Experimental Setup: Using the same specimen than the previous section (a cylinder made of Ecoflex 00:10 with 20% of softener), we applied compressive forces without the use of lubricant and we executed the experiment three times to validate the measurements. The force sensor, motor, temperature, displacement of the plate, and the velocity of movement, were the same than in section 3.2.1. Method Based on the resultant experimental measurements (specifically, the force/displacement curves) in conjunction with a FEM simulation, we determined the material properties using the method described in Fig. 3.7. We ran multiple FEM simulations keeping the same geometries and boundary conditions than in the previous simulation, with the difference than in this case we considered friction between the plates and the tissue. Additionally, we changed the material properties to minimize the error between experimental measurements and the FEM results. From the standard compression test, we defined the material model that better fit the behavior of our silicone rubber, which corresponds to the Reduced Polynomial Model (with N = 2). Therefore, we used this model in the following simulations. Considering that we evenly mixed the



Figure 3.8: Barreling Effect during a Bonded Compression Test. components of the silicone, we assumed the experiment occurs with a homogeneous and isotropic material. Furthermore, we controlled the location of the plates respect to the specimen to ensure symmetric conditions. Because we used a cylindrical shape, we could also analyze this tridimensional problem with an axisymmetric formulation that simplifies the study in a 2D scheme. Based on [20], [21], [65] we determined the friction coefficient between silicone rubber and steel. They defined that this coefficient ranges between 0.6 to 0.9, so we run multiple simulations using friction coefficients of 0.6, 0.7 and 0.9, and we did not find significant differences either in the prediction of the reaction forces nor in the geometrical changes. In consecuence, we used a friction coefficient of 0.7 in all our simulations. We simulated bonded compression in ABAQUS 6.10 EF2 as the contact between a rigid plate, the floor (also an 1D discrete rigid surface) and, an isotropic deformable silicone rubber. The discrete rigid bodies were two lines composed by 10 linear line elements of type RAX2 and 11 nodes. Each rigid body had a reference point (RP) where we applied boundary conditions (BC). The axisymmetric deformable model corresponded to a square of 40 mm by 70 mm, with 500 linear quadrilateral hybrid elements of type C4X4RH and 546 nodes. The mesh size was graded to be more refined close to the areas where we expected higher deformations and coarse near to the axis of revolution (see Fig. 3.9). In all simulations, we allowed nonlinearities, for the material model and for large geometric deformation. We delimited position constraints for the three parts that were provided for our simulation. The edges of the rigid parts were coincident with the upper and lower surface of the deformable body. In the contact we defined a penalty method, where the tangential behavior had the friction coefficient previously determined (0.7). Figure 3.10 displays the boundary conditions applied in this simulation. In blue, one can see the two reference points (RP) for each rigid object and the boundary conditions (BC) are in green. This BC completely restricted the displacement and rotation of the RP-B. The RP-A was displaced 10 mm in y-direction during 40.32 s (which ensured a compression velocity of 0.248 mm/s), its displacement in X and rotation around Z was fixed to be zero. Finally, we also applied a symmetry BC in the X direction. Because this study required a nonlinear analysis, we needed to solve multiple systems of equations. Hence, the solution was found by specifying the loading as a function of time and incrementing time, which allowed us to obtain the nonlinear response. Therefore, for each time increment ABAQUS solved the system of equations using the Newton Method [68]. As for the time integration we defined 250 as the maximum number of increments, 0.00125 was the initial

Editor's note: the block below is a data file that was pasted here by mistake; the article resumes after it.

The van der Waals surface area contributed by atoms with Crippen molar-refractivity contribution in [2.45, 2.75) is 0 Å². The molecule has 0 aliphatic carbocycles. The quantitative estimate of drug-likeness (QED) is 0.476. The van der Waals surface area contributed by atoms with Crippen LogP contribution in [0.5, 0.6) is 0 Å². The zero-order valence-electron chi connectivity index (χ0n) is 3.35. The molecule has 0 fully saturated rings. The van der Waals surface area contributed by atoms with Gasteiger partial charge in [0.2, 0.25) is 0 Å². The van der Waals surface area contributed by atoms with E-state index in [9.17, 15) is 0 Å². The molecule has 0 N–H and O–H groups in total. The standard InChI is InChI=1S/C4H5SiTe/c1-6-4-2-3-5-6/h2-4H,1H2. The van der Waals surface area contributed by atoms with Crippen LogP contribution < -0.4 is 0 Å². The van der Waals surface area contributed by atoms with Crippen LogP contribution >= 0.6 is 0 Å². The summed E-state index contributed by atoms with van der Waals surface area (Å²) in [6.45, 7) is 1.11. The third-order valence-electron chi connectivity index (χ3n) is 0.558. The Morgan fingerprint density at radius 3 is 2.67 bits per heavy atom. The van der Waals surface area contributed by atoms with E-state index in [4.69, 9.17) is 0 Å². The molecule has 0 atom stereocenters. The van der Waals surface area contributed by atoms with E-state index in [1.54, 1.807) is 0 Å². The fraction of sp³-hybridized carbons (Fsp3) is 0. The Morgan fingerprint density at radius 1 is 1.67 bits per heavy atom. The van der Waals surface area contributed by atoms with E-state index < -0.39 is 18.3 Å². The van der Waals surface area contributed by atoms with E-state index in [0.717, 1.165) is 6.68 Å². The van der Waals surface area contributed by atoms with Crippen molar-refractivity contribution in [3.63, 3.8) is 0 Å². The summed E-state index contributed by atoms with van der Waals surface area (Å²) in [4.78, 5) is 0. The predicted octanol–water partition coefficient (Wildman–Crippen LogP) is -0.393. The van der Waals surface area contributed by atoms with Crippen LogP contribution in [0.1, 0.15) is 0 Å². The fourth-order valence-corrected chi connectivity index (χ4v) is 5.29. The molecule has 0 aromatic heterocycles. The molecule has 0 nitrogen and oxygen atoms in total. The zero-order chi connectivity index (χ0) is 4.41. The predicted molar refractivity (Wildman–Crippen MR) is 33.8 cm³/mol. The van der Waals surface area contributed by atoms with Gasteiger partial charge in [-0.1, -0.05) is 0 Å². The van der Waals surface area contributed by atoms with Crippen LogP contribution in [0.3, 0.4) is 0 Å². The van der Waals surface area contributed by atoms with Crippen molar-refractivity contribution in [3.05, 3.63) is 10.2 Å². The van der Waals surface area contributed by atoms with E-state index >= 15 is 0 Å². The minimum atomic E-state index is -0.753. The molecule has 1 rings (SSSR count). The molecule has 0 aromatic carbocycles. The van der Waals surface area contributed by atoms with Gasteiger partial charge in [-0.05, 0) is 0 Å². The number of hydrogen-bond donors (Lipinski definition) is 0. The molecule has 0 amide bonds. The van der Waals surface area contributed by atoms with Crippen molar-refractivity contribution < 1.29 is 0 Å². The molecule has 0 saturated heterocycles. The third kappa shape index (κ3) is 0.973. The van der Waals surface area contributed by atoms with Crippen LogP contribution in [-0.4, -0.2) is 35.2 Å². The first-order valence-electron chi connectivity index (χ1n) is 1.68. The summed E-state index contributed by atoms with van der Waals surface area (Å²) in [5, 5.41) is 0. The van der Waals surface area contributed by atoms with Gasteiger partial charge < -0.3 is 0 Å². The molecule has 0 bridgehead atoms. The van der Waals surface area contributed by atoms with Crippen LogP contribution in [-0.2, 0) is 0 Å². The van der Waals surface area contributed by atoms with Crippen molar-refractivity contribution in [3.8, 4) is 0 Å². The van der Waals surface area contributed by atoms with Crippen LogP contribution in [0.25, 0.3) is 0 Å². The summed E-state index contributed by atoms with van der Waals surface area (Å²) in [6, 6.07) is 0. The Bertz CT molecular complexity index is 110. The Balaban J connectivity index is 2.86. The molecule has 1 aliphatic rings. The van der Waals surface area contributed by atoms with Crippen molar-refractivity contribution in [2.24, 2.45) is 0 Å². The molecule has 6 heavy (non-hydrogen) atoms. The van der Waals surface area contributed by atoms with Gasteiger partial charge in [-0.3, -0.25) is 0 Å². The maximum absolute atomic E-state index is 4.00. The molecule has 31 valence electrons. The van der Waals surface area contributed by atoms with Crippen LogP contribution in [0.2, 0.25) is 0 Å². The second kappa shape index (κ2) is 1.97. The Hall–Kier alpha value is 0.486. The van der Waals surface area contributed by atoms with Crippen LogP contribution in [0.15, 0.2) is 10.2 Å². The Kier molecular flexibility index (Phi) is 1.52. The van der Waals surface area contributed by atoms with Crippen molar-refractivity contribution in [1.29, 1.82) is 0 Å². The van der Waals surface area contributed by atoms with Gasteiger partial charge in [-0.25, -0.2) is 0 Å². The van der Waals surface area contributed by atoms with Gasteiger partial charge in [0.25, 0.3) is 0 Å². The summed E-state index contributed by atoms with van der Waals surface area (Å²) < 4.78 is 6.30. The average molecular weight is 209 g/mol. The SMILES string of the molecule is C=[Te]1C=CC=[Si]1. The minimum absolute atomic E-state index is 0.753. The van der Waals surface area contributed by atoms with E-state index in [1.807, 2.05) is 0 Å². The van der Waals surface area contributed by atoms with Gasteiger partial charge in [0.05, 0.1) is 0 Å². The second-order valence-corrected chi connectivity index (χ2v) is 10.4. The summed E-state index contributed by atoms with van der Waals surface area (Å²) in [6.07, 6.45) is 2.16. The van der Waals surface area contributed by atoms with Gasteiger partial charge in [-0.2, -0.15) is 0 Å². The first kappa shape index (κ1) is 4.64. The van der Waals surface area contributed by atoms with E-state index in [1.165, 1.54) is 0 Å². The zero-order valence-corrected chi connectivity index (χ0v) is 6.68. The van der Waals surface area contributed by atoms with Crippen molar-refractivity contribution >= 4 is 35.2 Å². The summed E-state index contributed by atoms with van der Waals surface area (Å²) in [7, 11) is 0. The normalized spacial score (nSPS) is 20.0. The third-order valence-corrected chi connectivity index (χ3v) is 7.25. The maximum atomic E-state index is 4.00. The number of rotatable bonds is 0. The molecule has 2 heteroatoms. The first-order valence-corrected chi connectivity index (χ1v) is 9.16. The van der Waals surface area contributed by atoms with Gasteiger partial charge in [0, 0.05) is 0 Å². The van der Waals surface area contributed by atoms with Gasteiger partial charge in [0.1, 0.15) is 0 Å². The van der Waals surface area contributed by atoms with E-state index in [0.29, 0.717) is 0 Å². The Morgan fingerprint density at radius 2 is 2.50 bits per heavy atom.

Figure 3.9: Mesh of the axisymmetric model for the FEM simulation of a Bonded Compression Test.

Figure 3.10: Boundary Conditions for the axisymmetric FEM simulation of a bonded compression test increment size, 1.25×10−5 was the minimum increment size, and 0.25 was the maximum increment. Once the solution for a specific set the material properties was found, an optimization algorithm determined a new set of parameters to redo the FEM simulation. Taking into account the time that each FEM simulation required, we manually defined an initial set of parameters that gave us appropriated results by means of a “Manual Optimization”. With the initial guess (resultant from the manual optimization) we used the Levenberg-Marquardt Optimization algorithm to find the material coefficients that better fit the experimental measurements. We used Python to manage inputs and outputs directly from ABAQUS, in order to estimate the error, process the output, modify the material properties, and submit a new simulation until the convergence was achieved. Finally, we validated the stability of the material with the Drucker Stability test (as done in the